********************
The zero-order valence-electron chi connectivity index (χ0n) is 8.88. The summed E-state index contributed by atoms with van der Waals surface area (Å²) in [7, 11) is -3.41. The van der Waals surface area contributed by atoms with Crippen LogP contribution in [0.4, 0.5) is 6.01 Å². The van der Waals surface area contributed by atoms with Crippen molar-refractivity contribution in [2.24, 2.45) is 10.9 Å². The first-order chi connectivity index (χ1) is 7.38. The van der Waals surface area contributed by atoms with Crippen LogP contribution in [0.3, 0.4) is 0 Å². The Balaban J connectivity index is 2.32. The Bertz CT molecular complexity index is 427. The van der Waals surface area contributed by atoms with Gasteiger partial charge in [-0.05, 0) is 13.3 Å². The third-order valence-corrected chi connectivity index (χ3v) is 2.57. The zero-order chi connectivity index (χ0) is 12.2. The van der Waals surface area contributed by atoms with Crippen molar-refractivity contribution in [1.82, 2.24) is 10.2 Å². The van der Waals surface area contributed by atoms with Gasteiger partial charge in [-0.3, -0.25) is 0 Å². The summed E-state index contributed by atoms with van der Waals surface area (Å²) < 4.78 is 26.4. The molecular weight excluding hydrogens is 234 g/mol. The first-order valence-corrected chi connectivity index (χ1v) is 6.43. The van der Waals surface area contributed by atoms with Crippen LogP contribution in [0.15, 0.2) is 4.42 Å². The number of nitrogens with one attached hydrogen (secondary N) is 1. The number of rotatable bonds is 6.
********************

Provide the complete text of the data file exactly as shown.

The zero-order valence-electron chi connectivity index (χ0n) is 8.88. The summed E-state index contributed by atoms with van der Waals surface area (Å²) in [7, 11) is -3.41. The van der Waals surface area contributed by atoms with Crippen LogP contribution in [0.4, 0.5) is 6.01 Å². The van der Waals surface area contributed by atoms with Crippen molar-refractivity contribution in [2.24, 2.45) is 10.9 Å². The first-order chi connectivity index (χ1) is 7.38. The van der Waals surface area contributed by atoms with Crippen LogP contribution in [0.3, 0.4) is 0 Å². The Balaban J connectivity index is 2.32. The Bertz CT molecular complexity index is 427. The van der Waals surface area contributed by atoms with Gasteiger partial charge in [-0.05, 0) is 13.3 Å². The third-order valence-corrected chi connectivity index (χ3v) is 2.57. The zero-order chi connectivity index (χ0) is 12.2. The van der Waals surface area contributed by atoms with Crippen molar-refractivity contribution in [1.82, 2.24) is 10.2 Å². The van der Waals surface area contributed by atoms with Gasteiger partial charge in [-0.3, -0.25) is 0 Å². The summed E-state index contributed by atoms with van der Waals surface area (Å²) < 4.78 is 26.4. The molecular weight excluding hydrogens is 234 g/mol. The first-order valence-corrected chi connectivity index (χ1v) is 6.43. The van der Waals surface area contributed by atoms with Crippen LogP contribution in [0.15, 0.2) is 4.42 Å². The number of nitrogens with one attached hydrogen (secondary N) is 1. The number of rotatable bonds is 6.